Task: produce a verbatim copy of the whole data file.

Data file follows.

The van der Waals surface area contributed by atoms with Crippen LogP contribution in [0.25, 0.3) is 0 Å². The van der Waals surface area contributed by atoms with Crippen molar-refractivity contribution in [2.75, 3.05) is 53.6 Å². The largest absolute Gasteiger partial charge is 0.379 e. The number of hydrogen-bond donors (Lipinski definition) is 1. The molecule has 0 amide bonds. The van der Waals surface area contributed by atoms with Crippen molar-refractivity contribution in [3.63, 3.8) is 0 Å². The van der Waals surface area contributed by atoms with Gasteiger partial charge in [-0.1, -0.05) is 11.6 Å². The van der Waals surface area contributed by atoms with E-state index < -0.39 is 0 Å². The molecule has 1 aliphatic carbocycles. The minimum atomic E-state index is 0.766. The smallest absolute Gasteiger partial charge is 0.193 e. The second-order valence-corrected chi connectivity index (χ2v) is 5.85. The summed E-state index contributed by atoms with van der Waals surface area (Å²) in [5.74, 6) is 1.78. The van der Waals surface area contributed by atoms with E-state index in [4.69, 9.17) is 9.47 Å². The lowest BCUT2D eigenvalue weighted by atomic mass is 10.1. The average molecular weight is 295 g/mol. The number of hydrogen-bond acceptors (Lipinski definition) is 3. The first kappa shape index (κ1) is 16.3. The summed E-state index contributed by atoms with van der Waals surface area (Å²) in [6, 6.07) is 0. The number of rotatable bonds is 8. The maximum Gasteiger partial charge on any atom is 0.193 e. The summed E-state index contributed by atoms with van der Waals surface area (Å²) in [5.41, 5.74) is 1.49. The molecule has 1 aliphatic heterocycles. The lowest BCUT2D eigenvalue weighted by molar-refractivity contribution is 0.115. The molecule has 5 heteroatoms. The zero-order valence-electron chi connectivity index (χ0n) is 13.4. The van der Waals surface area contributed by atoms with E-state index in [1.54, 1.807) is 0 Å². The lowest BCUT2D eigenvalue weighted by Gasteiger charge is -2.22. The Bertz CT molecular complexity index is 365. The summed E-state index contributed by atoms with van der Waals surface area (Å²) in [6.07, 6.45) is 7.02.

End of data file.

The van der Waals surface area contributed by atoms with Crippen LogP contribution in [0.25, 0.3) is 0 Å². The van der Waals surface area contributed by atoms with Crippen molar-refractivity contribution in [2.75, 3.05) is 53.6 Å². The largest absolute Gasteiger partial charge is 0.379 e. The number of hydrogen-bond donors (Lipinski definition) is 1. The molecule has 0 amide bonds. The van der Waals surface area contributed by atoms with Crippen molar-refractivity contribution in [3.63, 3.8) is 0 Å². The van der Waals surface area contributed by atoms with Gasteiger partial charge in [-0.1, -0.05) is 11.6 Å². The van der Waals surface area contributed by atoms with E-state index < -0.39 is 0 Å². The molecule has 1 aliphatic carbocycles. The minimum atomic E-state index is 0.766. The smallest absolute Gasteiger partial charge is 0.193 e. The second-order valence-corrected chi connectivity index (χ2v) is 5.85. The summed E-state index contributed by atoms with van der Waals surface area (Å²) in [5.74, 6) is 1.78. The van der Waals surface area contributed by atoms with E-state index in [4.69, 9.17) is 9.47 Å². The lowest BCUT2D eigenvalue weighted by atomic mass is 10.1. The average molecular weight is 295 g/mol. The number of hydrogen-bond acceptors (Lipinski definition) is 3. The first kappa shape index (κ1) is 16.3. The summed E-state index contributed by atoms with van der Waals surface area (Å²) in [6, 6.07) is 0. The number of rotatable bonds is 8. The maximum Gasteiger partial charge on any atom is 0.193 e. The summed E-state index contributed by atoms with van der Waals surface area (Å²) in [5.41, 5.74) is 1.49. The molecule has 1 aliphatic heterocycles. The lowest BCUT2D eigenvalue weighted by molar-refractivity contribution is 0.115. The molecule has 5 heteroatoms. The zero-order valence-electron chi connectivity index (χ0n) is 13.4. The van der Waals surface area contributed by atoms with E-state index in [1.54, 1.807) is 0 Å². The lowest BCUT2D eigenvalue weighted by Gasteiger charge is -2.22. The Bertz CT molecular complexity index is 365. The summed E-state index contributed by atoms with van der Waals surface area (Å²) in [6.07, 6.45) is 7.02.